What is conservation?
Conservation involves the maintenance of biodiversity, including diversity between species, genetic diversity within species, and maintenance of a variety of habitats and ecosystems.
Human threat on biodiversity
An increasing human population poses a threat to the maintenance of biodiversity through:
- over-exploitation of wild populations for food, sport and commerce. This leads to species being harvested more quickly than they can reproduce.
- habitat disruption and fragmentation. This can result from intensive agricultural techniques, increased pollution or widespread building.
- new species being introduce to an ecosystem. These can out-compete native species.
Why is conservation important - ethics
Some people believe that every species has value in its own right, irrespective of its value to humans;
- every species has the right to survive
- humans have an ethical responsibility to look after them
The arguments against this approach are economic. For example, burning fossil fuel has negative consequences on the environment but is economically essential.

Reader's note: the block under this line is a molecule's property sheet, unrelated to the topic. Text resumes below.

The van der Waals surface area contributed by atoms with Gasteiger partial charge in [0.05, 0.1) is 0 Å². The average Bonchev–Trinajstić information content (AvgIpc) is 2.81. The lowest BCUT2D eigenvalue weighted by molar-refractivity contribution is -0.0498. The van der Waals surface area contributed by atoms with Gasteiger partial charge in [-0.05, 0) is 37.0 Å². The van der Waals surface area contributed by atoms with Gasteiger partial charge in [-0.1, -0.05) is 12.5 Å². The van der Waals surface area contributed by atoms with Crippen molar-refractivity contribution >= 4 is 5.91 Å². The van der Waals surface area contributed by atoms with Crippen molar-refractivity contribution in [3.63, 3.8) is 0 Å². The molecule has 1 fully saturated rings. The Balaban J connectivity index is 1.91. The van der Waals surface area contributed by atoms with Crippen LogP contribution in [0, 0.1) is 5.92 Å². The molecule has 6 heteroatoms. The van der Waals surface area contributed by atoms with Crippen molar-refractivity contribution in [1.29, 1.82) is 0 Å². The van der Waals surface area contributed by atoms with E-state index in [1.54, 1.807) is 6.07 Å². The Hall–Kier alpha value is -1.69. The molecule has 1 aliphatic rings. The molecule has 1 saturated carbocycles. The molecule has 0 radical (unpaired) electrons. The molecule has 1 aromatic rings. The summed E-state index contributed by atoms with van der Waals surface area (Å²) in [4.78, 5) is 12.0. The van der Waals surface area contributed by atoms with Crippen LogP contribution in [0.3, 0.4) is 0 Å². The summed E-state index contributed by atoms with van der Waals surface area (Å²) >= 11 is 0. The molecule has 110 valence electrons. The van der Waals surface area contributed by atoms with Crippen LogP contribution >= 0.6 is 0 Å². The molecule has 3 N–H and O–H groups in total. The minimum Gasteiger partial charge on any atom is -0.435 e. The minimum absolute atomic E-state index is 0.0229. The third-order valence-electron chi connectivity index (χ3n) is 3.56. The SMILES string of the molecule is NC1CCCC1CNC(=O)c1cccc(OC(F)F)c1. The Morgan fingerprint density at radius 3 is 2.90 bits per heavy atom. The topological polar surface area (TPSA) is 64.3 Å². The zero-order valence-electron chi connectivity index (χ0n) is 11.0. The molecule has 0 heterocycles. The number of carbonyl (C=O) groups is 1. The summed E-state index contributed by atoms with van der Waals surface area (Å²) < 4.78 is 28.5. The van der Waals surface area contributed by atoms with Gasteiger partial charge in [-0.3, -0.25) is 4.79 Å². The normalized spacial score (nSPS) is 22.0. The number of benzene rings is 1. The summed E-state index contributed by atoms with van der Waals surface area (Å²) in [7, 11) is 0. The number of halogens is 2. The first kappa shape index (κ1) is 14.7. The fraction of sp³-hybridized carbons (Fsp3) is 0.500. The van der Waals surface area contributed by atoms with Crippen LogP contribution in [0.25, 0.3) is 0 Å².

Why is conservation important - economic reasons
Many species have a direct economical value when harvested
- valuable food source
- collection of drugs e.g. aspirin from willow
- natural predators or pests can act as biological control agents
Many species have an indirect economical value when harvested
- wild insects are responsible for pollinating crops
- some communities preserve water quality, protect soil and break down waste products
- Ecotourism has financial value, drawn from the aesthetic value of living things. It depends on biodiversity.
Preservation is important in protecting areas of land, as yet unused by humans, in their untouched form.